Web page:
"Capone is the only gangster to embrace celebrity, to crave the spotlight," Eig said, during his reading at Books & Books last night. "Every gangster before and after has tried to keep a low profile - they don't want their names in the newspaper, but Capone loved his name in the newspaper."
So where better for the notorious mobman to take up part-time residency than the Magic City? Capone -- who lived in Chicago and rose to fame in the 1920s alongside Babe Ruth and Charles Lindbergh -- even chose one the city's swankiest addresses to call home: Palm Island.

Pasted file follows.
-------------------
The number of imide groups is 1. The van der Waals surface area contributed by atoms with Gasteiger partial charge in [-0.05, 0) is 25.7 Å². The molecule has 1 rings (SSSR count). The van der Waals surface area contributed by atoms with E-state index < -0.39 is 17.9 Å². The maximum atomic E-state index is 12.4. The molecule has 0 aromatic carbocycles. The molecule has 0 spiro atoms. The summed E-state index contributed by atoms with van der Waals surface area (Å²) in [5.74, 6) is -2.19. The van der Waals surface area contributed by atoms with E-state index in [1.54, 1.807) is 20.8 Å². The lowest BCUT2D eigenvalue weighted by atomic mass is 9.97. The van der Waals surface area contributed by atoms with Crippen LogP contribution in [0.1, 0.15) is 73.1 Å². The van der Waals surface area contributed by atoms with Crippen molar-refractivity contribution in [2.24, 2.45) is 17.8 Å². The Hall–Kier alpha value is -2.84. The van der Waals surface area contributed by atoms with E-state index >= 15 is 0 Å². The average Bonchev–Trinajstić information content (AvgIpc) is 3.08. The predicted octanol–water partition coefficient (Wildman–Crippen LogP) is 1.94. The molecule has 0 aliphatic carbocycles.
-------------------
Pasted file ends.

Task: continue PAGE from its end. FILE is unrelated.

"He loved the fact that in Miami he was this super celebrity," said Eig. "Chicago is a working man's town, and Miami is a playboy town -- I think he felt very comfortable here."
And although it was this comfort in the spotlight that Eig cites as a large contributing factor to Capone's downfall, he still discredits many of the theories surrounding the mobster that pin him as an ego-maniacal killer. The author even questions his involvement with the infamous Valentine's Day Massacre.
"What I found is that he was really a businessman in may ways," he said. "And he did kill people, but he was always, I think, trying his best to keep his career afloat -- he wasn't looking to go out with all guns blazing."